Taking Sex Workers for a Ride

Here in Boston, there is an organization for homeless and at-risk youth called Bridge Over Troubled Waters. They began in the 1960s as a group of women offering sandwiches and a supportive ear to runaway, throwaway and neglected teens in Boston Common and Harvard Square. Over the decades, they grew into a model organization, with a mobile medical van as part of its street outreach, and the first emergency shelter for homeless youth in the country.

One of the reasons they have been as effective as they are is that they take the time to build rapport with street youth. They don’t impose their will on them; they meet them where they are, or wait for them to come.

That, I have learned, is vastly different from the vision of those who seek to “rescue” people from sex work, especially street-based sex work. Seattle is one example of this, where police don’t simply refrain from arresting street-based sex workers, they take them for a ride to members of the city’s “Organization for Prostitution Survivors,” which touts itself as offering “counseling and advice” to sex workers.

If that’s anything like the “counseling and advice” given by Peter Qualliotine in Seattle’s “john school” program, then sex workers in that city would be wise to steer clear. Qualliotine – an art college dropout whose only qualifications for running such a program is that he worked for prohibitionist fanatic Melissa Farley – attempts to indoctrinate members of his “STOP Exploitation” classes in a noxious hodgepodge of extremist ideology and shame-filled pseudoscience, all wrapped up with a speech reminiscent of an evangelical preacher’s temperance sermon abjuring the faithful to swear off liquor.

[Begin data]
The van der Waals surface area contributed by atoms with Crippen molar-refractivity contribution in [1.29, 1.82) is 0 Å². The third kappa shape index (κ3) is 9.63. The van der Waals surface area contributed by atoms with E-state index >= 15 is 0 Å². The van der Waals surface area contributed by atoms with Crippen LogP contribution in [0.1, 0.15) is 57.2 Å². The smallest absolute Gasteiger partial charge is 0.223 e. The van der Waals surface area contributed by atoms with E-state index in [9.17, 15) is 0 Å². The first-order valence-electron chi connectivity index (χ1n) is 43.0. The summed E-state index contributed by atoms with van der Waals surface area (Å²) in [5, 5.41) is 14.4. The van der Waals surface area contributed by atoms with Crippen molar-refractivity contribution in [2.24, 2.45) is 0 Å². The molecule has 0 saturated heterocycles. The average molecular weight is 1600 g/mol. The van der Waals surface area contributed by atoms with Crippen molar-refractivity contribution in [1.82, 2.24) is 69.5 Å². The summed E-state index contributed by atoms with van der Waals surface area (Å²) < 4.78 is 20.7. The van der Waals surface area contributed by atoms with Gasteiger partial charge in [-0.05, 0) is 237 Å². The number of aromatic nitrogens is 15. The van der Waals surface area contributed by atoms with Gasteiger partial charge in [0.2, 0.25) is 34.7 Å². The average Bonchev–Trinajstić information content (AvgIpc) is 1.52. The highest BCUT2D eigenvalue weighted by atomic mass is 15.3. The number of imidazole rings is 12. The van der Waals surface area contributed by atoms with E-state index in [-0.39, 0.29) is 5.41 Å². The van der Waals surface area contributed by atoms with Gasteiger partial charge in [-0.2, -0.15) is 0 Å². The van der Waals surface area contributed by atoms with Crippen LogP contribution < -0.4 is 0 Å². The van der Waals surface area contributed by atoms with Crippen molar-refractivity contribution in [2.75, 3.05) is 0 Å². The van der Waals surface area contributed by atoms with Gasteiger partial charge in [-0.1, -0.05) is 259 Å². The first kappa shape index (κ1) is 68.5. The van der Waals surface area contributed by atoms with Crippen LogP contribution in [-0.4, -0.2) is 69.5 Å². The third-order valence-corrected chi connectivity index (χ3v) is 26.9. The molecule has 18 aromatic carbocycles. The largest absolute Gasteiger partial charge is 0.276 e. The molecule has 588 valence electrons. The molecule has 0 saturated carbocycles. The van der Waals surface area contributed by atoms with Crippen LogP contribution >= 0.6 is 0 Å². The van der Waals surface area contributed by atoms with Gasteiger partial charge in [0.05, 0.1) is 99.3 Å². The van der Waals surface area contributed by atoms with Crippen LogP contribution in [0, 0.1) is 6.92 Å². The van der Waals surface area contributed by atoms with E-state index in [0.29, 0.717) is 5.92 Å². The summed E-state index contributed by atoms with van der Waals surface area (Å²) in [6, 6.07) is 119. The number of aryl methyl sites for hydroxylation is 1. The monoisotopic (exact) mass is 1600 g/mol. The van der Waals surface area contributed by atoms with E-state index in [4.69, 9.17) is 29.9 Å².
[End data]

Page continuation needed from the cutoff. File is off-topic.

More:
Of course, I would expect Peter Qualliotine, Alisa Bernard, and others at OPS to scoff at my description, denouncing me as a “sex trafficking apologist” or member of their mythic “pimp lobby” for daring to question their dogma. Let me pose a couple of important questions for them: If commercial sex is so universally terrible, and if you are offering such beneficial services, why do you need undercover police officers to bring street-based sex workers to you under false pretenses? If you’re so convinced that no one really consents to selling sex, how is using the police to deceive and intimidate women into listening to you any better?

Frankly, I don’t expect an answer from them. But for anyone else reading, think about the use of such disingenuous means to achieve their ends. And remember that this is being done on the taxpayer’s dime.

Trumping the Prohibitionists

Donald Trump’s latest debacle has weakened him even further by revealing that he’s not merely using the far-right as a steppingstone to power, but that he indeed supports their bigoted beliefs. This is not, however, Trump’s real Achilles’ heel. His entire methodology of “shooting from the hip” without concern for consequences, and most importantly his refusal to admit to, and apologize for, any mistakes he makes, is what will lead to his ultimate undoing.

This is the same weakness in the prohibitionist camp – their own sense of self-righteousness and absolutism prevents them from seeing when they make mistakes, much less owning up to them.

When journalists began to question Somaly Mam’s story, then expose her pattern of deception and fraud, did “anti-trafficking” activists in this country step back and take stock? Hardly. Many like Nicholas Kristof tried to minimize the damage, and some like Susan Sarandon even supported her efforts to form a new foundation in her name.

Groups like Polaris continually claimed that “the average age of entry into prostitution is thirteen” – and when this was thoroughly debunked those groups waffled and took their time pedaling back on the bogus figure.

Anti-prostitution activists and law enforcement have been pushing the panic around sex trafficking so much, they are now seeing histrionic claims multiply beyond their own control – yet they are still unwilling to admit that their own distortions and confabulations are the fatal flaw. Let’s also not forget the radical feminist concept of “re-framing experiences” by embellishment, exaggeration and even outright fabrication.